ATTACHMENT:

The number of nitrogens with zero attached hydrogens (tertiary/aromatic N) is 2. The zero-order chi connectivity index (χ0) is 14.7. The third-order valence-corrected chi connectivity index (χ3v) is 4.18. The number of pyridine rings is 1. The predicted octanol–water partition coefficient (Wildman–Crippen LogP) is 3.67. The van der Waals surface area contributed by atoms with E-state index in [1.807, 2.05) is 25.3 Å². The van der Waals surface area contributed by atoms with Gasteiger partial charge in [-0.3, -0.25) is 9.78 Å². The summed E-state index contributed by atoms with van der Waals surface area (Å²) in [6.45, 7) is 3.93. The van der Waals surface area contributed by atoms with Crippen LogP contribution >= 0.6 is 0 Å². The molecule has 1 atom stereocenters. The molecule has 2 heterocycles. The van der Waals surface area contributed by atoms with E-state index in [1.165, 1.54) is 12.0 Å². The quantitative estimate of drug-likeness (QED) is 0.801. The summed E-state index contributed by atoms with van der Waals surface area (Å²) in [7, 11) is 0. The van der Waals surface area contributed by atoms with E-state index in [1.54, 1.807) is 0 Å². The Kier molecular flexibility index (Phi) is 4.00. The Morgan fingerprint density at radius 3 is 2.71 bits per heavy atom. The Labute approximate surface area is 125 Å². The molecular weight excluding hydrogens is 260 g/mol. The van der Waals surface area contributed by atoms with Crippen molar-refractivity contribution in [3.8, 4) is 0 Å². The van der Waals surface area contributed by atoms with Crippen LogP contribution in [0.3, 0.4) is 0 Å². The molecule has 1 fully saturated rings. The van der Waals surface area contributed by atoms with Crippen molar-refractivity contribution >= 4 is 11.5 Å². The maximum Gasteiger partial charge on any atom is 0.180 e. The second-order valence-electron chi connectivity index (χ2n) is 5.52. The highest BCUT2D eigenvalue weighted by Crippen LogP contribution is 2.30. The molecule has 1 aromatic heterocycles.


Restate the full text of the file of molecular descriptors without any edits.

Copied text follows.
The number of nitrogens with zero attached hydrogens (tertiary/aromatic N) is 2. The zero-order chi connectivity index (χ0) is 14.7. The third-order valence-corrected chi connectivity index (χ3v) is 4.18. The number of pyridine rings is 1. The predicted octanol–water partition coefficient (Wildman–Crippen LogP) is 3.67. The van der Waals surface area contributed by atoms with E-state index in [1.807, 2.05) is 25.3 Å². The van der Waals surface area contributed by atoms with Gasteiger partial charge in [-0.3, -0.25) is 9.78 Å². The summed E-state index contributed by atoms with van der Waals surface area (Å²) in [6.45, 7) is 3.93. The van der Waals surface area contributed by atoms with Crippen LogP contribution >= 0.6 is 0 Å². The molecule has 1 atom stereocenters. The molecule has 2 heterocycles. The van der Waals surface area contributed by atoms with E-state index in [1.165, 1.54) is 12.0 Å². The quantitative estimate of drug-likeness (QED) is 0.801. The summed E-state index contributed by atoms with van der Waals surface area (Å²) in [7, 11) is 0. The van der Waals surface area contributed by atoms with E-state index in [1.54, 1.807) is 0 Å². The Kier molecular flexibility index (Phi) is 4.00. The Morgan fingerprint density at radius 3 is 2.71 bits per heavy atom. The Labute approximate surface area is 125 Å². The molecular weight excluding hydrogens is 260 g/mol. The van der Waals surface area contributed by atoms with Crippen molar-refractivity contribution in [3.8, 4) is 0 Å². The van der Waals surface area contributed by atoms with Crippen LogP contribution in [0.3, 0.4) is 0 Å². The molecule has 1 fully saturated rings. The van der Waals surface area contributed by atoms with Crippen molar-refractivity contribution >= 4 is 11.5 Å². The maximum Gasteiger partial charge on any atom is 0.180 e. The second-order valence-electron chi connectivity index (χ2n) is 5.52. The highest BCUT2D eigenvalue weighted by Crippen LogP contribution is 2.30. The molecule has 1 aromatic heterocycles.